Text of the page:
There Are No We-Issues
All we do is fight—Our communication skills stink—We’ve stopped thinking about us—We can’t seem to get along—We don’t agree about anything—We’re just mean to each other—We’ve grown apart—We’re at an impasse—We need help.
I hear pronouncements like these frequently when couples first come to see me for counseling. Since both individuals are experiencing the same (or similar) strains in the relationship, it is natural for couples to perceive the “problem” as something that is “ours”, a “we-issue”. Whenever I hear partners speak of their relationship in this way—in terms of we—I learn precisely where to first direct my attention: on helping each person begin to think less in terms of “we” and more in terms of “me”. If this sounds selfish, callous or somehow unromantic, please let me explain.
“We” is a wonderful word that certainly has its place in any extraordinary relationship. After all, many of us consider union to be the highest ideal for our relationships, the coming together of two individuals into a single harmonious unit or whole. Two people meet, fall in lust and perhaps love, become a couple and, little by little, develop a common identity, one with shared families and friends, shared hobbies, a shared home and furnishings, shared lifestyles, shared vacation destinations, shared pets or children, and maybe, after a while, even shared fashion sensibilities. That which was once two, totally distinct and unique individuals fairly often, in this way, blends into an amalgam, a mishmash of selves thoroughly merged into one identity, “we”. In a way, there is something truly beautiful about this, the sense of commonality and accordance we might experience with someone with whom we develop a deep intimacy.
Sometimes, couples can indeed be excessively independent. If so, it benefits them to start thinking more in terms of “we”, thereby embracing the reality that they share common goals and can collaborate toward achieving these together. However, when it comes to viewing issues, challenges, or problems, it doesn’t help to perceive these as we-issues, we-challenges, or we-problems. Why? Because, if “we” have a problem, then “we” must be the ones to fix it. That might not sound so bad, but it profoundly disempowers each individual. It assumes that neither person can radically transform the relationship all on their own; it assumes that change requires cooperation—which isn’t true.
True union entails more than just two separate things being crammed together as one. Like the interlocking gears of an efficient machine, the pieces must fit and coordinate well. This is the type of union that works and is sustainable, a union that honors and values both individuals as distinct and equally important. In couples counseling, therefore, I generally see my first objective as transforming this notion of “we”, to loosen it up just enough to introduce self-responsibility, where the opportunity for real change awaits. My ambition is to get any twosome to transition from thinking about themselves as a couple (a single entity, “we”) to thinking about themselves as two capable, free-thinking individuals (“I”s), each equally empowered to do those things that will vitalize and transform the relationship. And so this is where we start. We start by recognizing that there is no such thing as a “We-issue”. We don’t have a problem or issue, I do. We don’t want to learn how to do things differently, I do. This is correct and helpful thinking. This is the attitude that enables us to start making a profound difference in our own lives and relationships, simply recognizing that this is about me, not we. Consider the oft-invoked marital phrase. Who has the issue here? “I do.”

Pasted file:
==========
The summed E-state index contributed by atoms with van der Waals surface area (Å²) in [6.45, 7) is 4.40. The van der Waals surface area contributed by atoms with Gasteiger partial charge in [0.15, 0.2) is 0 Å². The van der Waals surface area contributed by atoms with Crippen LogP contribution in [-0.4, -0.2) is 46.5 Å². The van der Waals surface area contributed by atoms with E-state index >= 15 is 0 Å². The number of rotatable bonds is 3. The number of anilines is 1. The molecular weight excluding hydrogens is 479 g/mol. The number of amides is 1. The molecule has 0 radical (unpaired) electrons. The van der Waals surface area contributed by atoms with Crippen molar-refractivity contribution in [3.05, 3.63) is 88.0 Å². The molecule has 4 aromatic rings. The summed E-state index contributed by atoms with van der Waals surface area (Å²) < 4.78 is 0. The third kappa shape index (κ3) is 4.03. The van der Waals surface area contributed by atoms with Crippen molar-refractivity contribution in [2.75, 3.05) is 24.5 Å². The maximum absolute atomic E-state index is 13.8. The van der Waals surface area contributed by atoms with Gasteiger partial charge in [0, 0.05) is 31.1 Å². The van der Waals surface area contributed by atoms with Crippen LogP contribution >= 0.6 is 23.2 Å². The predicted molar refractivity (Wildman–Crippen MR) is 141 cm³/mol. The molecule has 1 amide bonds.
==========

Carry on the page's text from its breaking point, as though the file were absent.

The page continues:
As I see it, couples counseling is individual counseling times two. For both partners, the lessons are the same. The opportunity is there for both partners to focus on themselves and take an individual stand for the relationship by handling their own emotional challenges and trusting the other person to do the same for themselves. It’s not about helping each partner better attend to the wants and so-called needs of the other. Heck no. That would simply reinforce the problem that has brought them into couples counseling in the first place, namely, emotional codependency. And, where there is emotional codependency, conflict and discord are never far away.
We can think of codependency, for our purposes, as the opposite of emotional self-reliance or emotional autonomy. Emotional codependence leads us to erroneously believe that 1 + 1 = 1, confusing “you and me” with “we” (you + me = we). In truth, you + me = you + me. And that’s a beautiful thing, when we truly embrace this.
To make progress towards extraordinary relationships, we first disentangle this knot, this thinking, such that what initially appears to be one (the relationship) is restored to being two again—two individuals each on their own, asserting their emotional independence and exercising an informed choice to be with the other, 100%, or not.
In this way, we not only embrace our individuality, but we celebrate it. We celebrate our own ability to improve ourselves and our relationships, even if no one else cooperates with us. Besides, we can do this all on our own. We can allow one plus one to keep on equaling two, as common sense dictates. We can respect ourselves and our freedom to make whatever choices we desire, while respecting the freedom of others to do the same for themselves. This creates the foundation that makes extraordinary relationships entirely possible.
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